I took this picture as we drove across the Hudson river, at around 8pm on Thursday night on our way to Woodstock NY for the Ragnar relay. The next time I crossed this river it would be at 10.30 pm, somewhere between New Paltz and Poughkeepsie, and I would be on foot.
This route summed up everything that was both terrifying, exhausting, and elating about the Ragnar relay: night running on some very dark roads; tough, tough hills, and spectacular routes that made for once in a lifetime experiences (until I do the race again, of course).
As I headed off for my first night run I wasn’t too nervous about running at night. I have done it before, both by myself on hot summer nights and on a training run with my team. I was concerned about finding my way, since my route seemed to have a pretty high number of twists and turns. It turns out I was right about the latter, except for the support of some other amazing vans participating in the race I would have taken at least 2 wrong turns (or at least been concerned about my choice). (The vans drop off their runner and then drive to the next exchange point, with the option of providing support along the way.) At those moments, with unclear forks and unlabeled streets, there always seemed to be another support van there to direct me.
I knew that I would be running by the river for most of the way, but I also knew that I would likely not see it. It seems that I was running into the depths of a nice community, with large well-spaced houses alongside the river and narrow unlit windy roads: darkness. As I twisted and turned in this darkness I could hear frogs and smell the river, and my head lamp reflected off the moisture in the air. Every time I felt a little uneasy, another participating van would drive by and cheer. On two occasions I ran down a hill and saw support teams. I would wave to them, both happy for the company in the darkness, and happy to turn the corner and run back into it: the dark and the silence, except for the frogs and the slapping of my own two feet. For a while I could see a blinking runner up ahead of me, but she was running slowly. I closed the gap and then passed her, cheering her on.
This was the perfect opportunity to run on deserted streets at night, without the nagging voice that I was doing something stupid and with the knowledge that there was a ton of support around me just on the outskirts, should I need it.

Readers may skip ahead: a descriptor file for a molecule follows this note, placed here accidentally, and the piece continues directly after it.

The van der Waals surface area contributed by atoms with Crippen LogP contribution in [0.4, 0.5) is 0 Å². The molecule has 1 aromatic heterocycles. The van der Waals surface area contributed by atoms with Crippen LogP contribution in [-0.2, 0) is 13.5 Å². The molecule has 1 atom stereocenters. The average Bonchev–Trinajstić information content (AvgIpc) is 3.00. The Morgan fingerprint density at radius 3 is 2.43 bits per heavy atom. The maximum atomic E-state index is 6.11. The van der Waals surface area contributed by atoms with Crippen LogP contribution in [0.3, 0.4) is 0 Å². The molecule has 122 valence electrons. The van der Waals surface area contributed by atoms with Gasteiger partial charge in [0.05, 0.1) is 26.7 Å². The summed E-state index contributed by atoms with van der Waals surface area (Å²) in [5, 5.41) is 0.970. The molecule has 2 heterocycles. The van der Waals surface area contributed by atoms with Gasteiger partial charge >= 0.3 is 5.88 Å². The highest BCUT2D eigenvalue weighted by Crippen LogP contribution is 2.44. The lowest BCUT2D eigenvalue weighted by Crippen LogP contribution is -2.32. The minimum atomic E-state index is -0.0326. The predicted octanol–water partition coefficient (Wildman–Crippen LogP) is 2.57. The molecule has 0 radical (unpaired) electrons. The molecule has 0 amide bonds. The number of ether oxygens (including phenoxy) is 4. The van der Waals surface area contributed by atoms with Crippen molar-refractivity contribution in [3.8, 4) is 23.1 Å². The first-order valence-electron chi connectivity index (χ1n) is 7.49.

For a brief while I ran next to the river and a waterside bar. I saw the bridge I would cross blinking up ahead of me, it seemed far and high. It was stunning and beautiful and yet still so far away, and although I wasn’t quite voicing it to myself just yet I knew I’d have to climb pretty high to reach it. I hit a fork in the road and another participant sent me to the right and up a hill. The Hill.
There were many “The Hills” on this Ragnar course, but this one was mine– 250 feet in half a mile, 3 miles into an already tough run at 10.30 pm at night with 4 hot hilly miles on my legs from that morning. I ran up it maintaining my running cadence, but with the darkness had no idea how to pace myself. I stopped to walk, then ran, then walked once more very briefly and now, seeing the top and a runner I had seen blinking ahead of me, broke into pace again. As I ran towards the top I heard voices and cheering, and someone saying, “aren’t you glad you took this route from me!”. I thought it was odd that this other runner had also traded routes, then I was able to see clearer and recognized my own team mates, waving a beautiful bottle of water. I passed the other runner, drank the water and turned down a short hill. And there was my bridge, waiting to help escort me across the Hudson.
This was that moment that we all know we’ll have in an experience like this. Exhausted, happy, overwhelmed at how amazing it was that I was going to be crossing this bridge, I felt tears in my eyes. The bridge was lit up with different colored lights and below on the other side was a small riverside town with a church, a town I did not even know the name of. In fact, I had no idea where in NY-state I was, just that I was crossing the Hudson river, on foot. And that in another mile I could collapse back in my van, hope for maybe an hours sleep, and then wake up and do it all over again. This seemed both exhausting and wonderful.
And it was.
Overall report of the relay to come.